I'm wondering if the following sentence is correct?

Please let me know your thoughts on these issues, I welcome your feedback.

1 Answer 1


It's called a comma splice:-

the unjustified use of a comma between coordinate main clauses not connected by a conjunction (as in “nobody goes there anymore, it's boring”)

or a comma fault:-

the use of a comma, rather than a semicolon, colon, or period, to separate related main clauses in the absence of a coordinating conjunction: often considered to be incorrect or undesirable, especially in formal writing.

As these sources mention, it is "often considered incorrect or undesirable".

Try reading the sentence aloud with a comma and with a full stop. The difference will be audible and the comma splice will make it sound gabbled.

  • 1
    Had to look gabbled up
    – mplungjan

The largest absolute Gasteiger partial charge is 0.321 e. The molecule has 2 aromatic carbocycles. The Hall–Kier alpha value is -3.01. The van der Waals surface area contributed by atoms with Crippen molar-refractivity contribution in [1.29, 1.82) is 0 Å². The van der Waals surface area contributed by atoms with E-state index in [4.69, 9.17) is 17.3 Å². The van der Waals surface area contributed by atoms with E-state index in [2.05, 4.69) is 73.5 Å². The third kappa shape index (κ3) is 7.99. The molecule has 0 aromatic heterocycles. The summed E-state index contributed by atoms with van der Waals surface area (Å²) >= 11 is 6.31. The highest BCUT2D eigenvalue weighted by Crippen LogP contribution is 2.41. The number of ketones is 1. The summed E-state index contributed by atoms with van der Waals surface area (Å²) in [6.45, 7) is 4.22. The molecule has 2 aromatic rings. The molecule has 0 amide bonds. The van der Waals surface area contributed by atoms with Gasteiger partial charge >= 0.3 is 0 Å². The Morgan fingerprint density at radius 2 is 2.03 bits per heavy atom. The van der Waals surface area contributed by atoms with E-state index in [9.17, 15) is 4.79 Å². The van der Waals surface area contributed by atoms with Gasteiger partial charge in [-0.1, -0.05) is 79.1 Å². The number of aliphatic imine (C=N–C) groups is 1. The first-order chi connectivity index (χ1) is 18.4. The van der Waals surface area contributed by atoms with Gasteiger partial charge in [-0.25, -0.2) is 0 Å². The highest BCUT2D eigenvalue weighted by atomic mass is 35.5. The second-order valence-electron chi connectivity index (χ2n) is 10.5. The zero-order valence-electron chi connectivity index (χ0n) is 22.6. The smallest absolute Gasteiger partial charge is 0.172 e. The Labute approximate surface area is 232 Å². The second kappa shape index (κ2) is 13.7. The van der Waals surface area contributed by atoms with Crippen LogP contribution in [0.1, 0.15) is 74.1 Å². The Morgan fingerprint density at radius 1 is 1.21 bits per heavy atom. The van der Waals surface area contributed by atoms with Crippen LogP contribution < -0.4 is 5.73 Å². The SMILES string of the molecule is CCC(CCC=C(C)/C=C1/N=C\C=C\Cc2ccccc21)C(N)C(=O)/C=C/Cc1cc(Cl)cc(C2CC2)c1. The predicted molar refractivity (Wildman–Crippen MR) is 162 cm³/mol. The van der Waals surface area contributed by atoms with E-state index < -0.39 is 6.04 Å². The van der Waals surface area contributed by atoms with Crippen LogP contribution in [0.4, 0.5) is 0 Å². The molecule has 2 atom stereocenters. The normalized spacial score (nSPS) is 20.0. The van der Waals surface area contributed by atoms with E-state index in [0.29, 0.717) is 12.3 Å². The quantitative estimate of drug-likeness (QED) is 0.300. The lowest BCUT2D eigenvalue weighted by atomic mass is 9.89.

Commented Jun 20, 2013 at 8:58
  • 2
    I would have thought that to gabble is not uncommon in BrE?
    – TrevorD
    Commented Jun 20, 2013 at 10:43
  • Is there any way to distinguish between sentences in which a comma splice is acceptable and those in which it isn't? In this cheesy sentence, I would hesitate to replace the comma even with a semicolon: The years became months, the months became days. Are the two clauses somehow more inseparable than in OP's sentence? Commented Jun 20, 2013 at 13:12
  • 1
    @KaiserOctavius See The Cambridge Grammar of the English Language, Chapter 20, Section 3.2.3 "Asyndetic combinations of main clauses".
    – user28567
    Commented Jun 20, 2013 at 14:19

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